Washington: Release of ex-Marines from Russian prisons is ‘vital priority’ for the US

Washington renewed calls for the release of former US Marine Paul Whelan on the third anniversary of his arrest in Moscow on dubious espionage charges.

“[Whelan] traveled to Russia as a tourist and was imprisoned and sentenced on false charges,” the US State Department said Tuesday. The statement called on the Russian authorities to immediately and unconditionally release Whelan, along with Trevor Reed, another US citizen and former Marine, who has remained in custody since his August 2019 arrest on unrelated charges.

“Their release remains a vital priority for the United States,” the statement read.

Echoing the sentiment, US Congressman Michael McCaul [R-TX] said via Twitter: “The [regime of Russian President Vladimir Putin’s] use of innocent Americans as political pawns is abhorrent. … The U.S. Congress will not stop fighting on behalf of these men until they are both returned home.”

Whelan, 51, was detained on December 28, 2018, during a visit to the Russian capital to attend a wedding. That evening, a long-time acquaintance visited Whelan in his hotel room and gave him a flash drive. Russian authorities claim Whelan accepted the device with the understanding that it contained classified information. Whelan, a private-sector security employee, has countered that he believed the flash drive contained vacation photos. He was held in pre-trial detention for 18 months before being convicted of espionage and sentenced to 16 years in a penal colony.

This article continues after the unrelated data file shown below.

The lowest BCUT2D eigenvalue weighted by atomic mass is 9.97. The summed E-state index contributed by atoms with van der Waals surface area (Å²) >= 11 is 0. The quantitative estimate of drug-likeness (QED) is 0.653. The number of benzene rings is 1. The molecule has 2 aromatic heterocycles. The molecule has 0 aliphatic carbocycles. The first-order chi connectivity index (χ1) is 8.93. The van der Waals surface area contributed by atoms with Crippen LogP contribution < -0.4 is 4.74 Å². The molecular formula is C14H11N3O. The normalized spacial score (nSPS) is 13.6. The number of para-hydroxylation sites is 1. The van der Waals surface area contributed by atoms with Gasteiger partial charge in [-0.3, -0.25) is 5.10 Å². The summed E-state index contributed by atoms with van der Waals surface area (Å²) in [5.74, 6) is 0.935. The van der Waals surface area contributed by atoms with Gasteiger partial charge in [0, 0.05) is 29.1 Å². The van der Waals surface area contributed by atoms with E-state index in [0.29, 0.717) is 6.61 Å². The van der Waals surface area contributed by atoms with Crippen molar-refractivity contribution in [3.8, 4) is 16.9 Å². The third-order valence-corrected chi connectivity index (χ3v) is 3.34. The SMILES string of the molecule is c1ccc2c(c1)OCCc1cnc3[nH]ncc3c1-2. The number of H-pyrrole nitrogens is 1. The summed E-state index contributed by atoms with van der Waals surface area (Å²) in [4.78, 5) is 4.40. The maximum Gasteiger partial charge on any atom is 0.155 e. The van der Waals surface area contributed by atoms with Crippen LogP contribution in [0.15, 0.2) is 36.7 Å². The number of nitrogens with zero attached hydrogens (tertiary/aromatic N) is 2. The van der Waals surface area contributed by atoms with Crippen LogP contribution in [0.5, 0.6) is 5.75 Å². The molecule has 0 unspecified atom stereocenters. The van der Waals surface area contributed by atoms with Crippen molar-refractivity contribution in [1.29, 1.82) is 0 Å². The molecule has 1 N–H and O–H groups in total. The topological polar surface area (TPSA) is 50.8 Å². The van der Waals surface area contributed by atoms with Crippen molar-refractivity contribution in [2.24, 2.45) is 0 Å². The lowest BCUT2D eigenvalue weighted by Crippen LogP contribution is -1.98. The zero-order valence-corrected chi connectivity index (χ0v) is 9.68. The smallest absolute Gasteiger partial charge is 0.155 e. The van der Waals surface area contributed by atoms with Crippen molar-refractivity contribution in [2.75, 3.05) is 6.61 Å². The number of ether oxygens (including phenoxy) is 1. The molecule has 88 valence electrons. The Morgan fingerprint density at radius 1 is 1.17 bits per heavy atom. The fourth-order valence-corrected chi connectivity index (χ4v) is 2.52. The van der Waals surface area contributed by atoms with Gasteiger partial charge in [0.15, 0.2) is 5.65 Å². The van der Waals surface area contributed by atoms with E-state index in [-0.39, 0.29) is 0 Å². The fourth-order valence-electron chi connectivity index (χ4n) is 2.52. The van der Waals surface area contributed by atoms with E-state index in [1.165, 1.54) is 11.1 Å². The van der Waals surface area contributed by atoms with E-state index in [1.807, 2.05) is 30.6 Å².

Several months later, Reed, 30, was detained based on allegations of public intoxication. Though authorities initially assured him he would be released the next morning, he was ultimately charged with assault and sentenced to nine years in prison.

To date, diplomatic efforts to reason with the Russian authorities over the Whelan and Reed cases appear to have fallen on deaf ears, with consular officials complaining of having struggled to obtain access to the detainees in contravention of the Vienna Convention on Consular Relations.

The House Foreign Affairs Committee called foul on these and other issues in a 2019 statement, asserting: “It is disgraceful that the Russian government is keeping Mr. Whelan from hiring an attorney, working with U.S. consular officials, and ensuring his family can take care of his affairs. Russia’s treatment of Mr. Whelan reflects a blatant disregard of international law, including the Vienna Convention, which very clearly enumerates the rights of detainees.”

The State Department’s latest travel advisory for Russia warns American travelers to bear these issues in mind when planning travel to the country. “Russian security services have arrested [US] citizens on spurious charges, denied them fair and transparent treatment, and have convicted them in secret trials and/or without presenting evidence,” The advisory states, adding: “Russian officials may unreasonably delay U.S. consular assistance to detained U.S. citizens.”

US President Joe Biden brought up the issue last June during his historic summit with Putin in Geneva. “I raised the case of two wrongfully imprisoned American citizens: Paul Whelan and Trevor Reed,” Biden said at a press briefing following the meeting. Secretary of State Antony Blinken also brought up the issue with his Russian counterpart, Foreign Minister Sergei Lavrov, earlier this month.

Russian authorities are reportedly open to a prisoner swap, but have remained firm in their refusal to consider a unilateral release. In a February 2021 statement, Russian Foreign Ministry Spokeswoman Maria Zakharova warned the United States against “pressuring [Russia for] unilateral concessions.” In the same statement, Zakharova mentioned her concerns about the health and wellbeing of two high-profile Russian citizens who have been detained for years in the United States, including Viktor Bout, who is serving a sentence for various charges related to smuggling arms, and Konstantin Yaroshenko, who is serving out a lengthy drug-smuggling sentence.